I’ve said it before and I’ll say it again, Jennifer Coutts Clay is like the Nostradamus of cabin interiors. On page 68 of her book, Jetliner Cabins, Clay predicted that cabin window shades of tomorrow might well be electric-powered.
“At the touch of a button, passengers will be able to choose how much outside light they would like to let in – all, or none, or various amounts in between,” she wrote. “And this system will permit airlines to customize their aircraft interiors in ways that were previously not possible.”
The book was first published in 2003. Fast-forward to today and a company called Aerospace Technologies Group is providing electro-mechanical shades to the world’s top-tier carriers.
Qantas was the first carrier to launch the shades on a brand new aircraft, its Airbus A380s. But other carriers are quickly bringing the mechanism onboard (I’m just not at liberty to tell you who, yet).
Passengers can control the shades adjacent to their particular seat from a single switch as well as a switch mounted on the sidewall. All shades in the cabin are also controlled from the Flight Attendant Panel [FAP] and can be locked in the full open position for takeoff and landing.
Sometimes the simplest ideas are the most powerful. “Many people do not realize that the aircraft window-shades we are all accustomed to seeing i.e. those plain surfaces with manual pull-down handles, have been operating in the same old way for decades! The new-style electric-powered window-shades…now flying on Qantas Airbus A380 aircraft, represent a major advance,” says Clay.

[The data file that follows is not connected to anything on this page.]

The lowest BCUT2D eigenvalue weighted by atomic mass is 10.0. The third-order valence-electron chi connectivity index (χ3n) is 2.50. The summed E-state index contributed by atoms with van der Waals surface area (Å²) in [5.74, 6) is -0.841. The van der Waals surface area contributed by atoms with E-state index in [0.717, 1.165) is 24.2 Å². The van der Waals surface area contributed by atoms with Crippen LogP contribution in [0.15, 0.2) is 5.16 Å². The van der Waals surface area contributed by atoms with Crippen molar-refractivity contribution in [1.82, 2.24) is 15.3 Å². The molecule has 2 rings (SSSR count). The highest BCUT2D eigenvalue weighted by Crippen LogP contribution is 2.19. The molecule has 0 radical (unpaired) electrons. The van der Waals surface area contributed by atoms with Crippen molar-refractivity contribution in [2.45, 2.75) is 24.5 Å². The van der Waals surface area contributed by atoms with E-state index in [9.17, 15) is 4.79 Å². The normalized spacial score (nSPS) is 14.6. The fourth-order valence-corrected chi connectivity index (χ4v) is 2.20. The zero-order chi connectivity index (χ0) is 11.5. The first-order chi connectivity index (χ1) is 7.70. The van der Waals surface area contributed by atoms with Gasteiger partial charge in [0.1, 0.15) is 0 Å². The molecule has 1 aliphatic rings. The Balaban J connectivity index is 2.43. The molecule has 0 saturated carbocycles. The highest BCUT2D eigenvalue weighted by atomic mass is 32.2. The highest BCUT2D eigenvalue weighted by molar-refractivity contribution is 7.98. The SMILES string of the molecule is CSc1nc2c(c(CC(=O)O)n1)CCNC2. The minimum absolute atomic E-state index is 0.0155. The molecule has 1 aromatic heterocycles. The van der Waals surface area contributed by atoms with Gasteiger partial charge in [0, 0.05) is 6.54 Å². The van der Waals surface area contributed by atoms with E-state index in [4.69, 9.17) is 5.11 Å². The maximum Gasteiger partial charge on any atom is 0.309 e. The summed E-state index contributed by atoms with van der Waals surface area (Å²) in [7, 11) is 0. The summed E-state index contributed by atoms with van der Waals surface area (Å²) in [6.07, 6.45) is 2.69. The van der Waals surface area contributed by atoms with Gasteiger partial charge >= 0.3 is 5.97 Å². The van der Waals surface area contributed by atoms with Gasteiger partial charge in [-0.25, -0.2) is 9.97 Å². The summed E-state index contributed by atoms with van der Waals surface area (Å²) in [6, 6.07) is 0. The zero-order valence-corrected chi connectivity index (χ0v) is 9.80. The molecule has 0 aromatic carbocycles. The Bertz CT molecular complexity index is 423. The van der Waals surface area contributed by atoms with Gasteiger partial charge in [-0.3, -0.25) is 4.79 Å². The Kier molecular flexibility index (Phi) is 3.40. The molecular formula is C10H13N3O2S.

“Eventually manually operated pull-down window-shades will be classed as old-fashioned.”
But what might the NEXT stage in shading be? How about electric-powered window-shades displaying customized advertising programs, suggests Clay.
The new technology of today might lead to further developments on this front. “Because the new electric-powered window-shades are protected from personal impact or touching, airline designers will safely be able to use the surfaces to display decorative patterns such as: clouds, palm trees, sombreros, flags etc., or airline corporate identity emblems, or revenue-generating advertising information,” she says.
“Or, between the ‘window-panes’, might it be possible to install several drop-down window-shade surfaces, as used for back-cloths at theatres, that could be controlled automatically, or by cabin crew, to display an organized sequence of design displays?”
In recent years we have seen advertising material on everything from aircraft menu covers and meal-tray liners, to paper cocktail napkins, motion sickness bags, and the lids of overhead stowage bins. Heck, Spirit Airlines is selling advertisements on its napkins, drink carts, lavatories, rugs and flight attendant aprons.
Says Clay: “Next on the list? Why not electric-powered window-shades?”
Such an idea might not be on ATG’s drawing board just yet. “Bottom line, to change the colour, one must change the shade,” says Ford Chown, a consultant that works with ATG.
But with cash-strapped carriers now feverish to bring in new revenue streams, I wouldn’t count it out.
(Photos courtesy of ATG)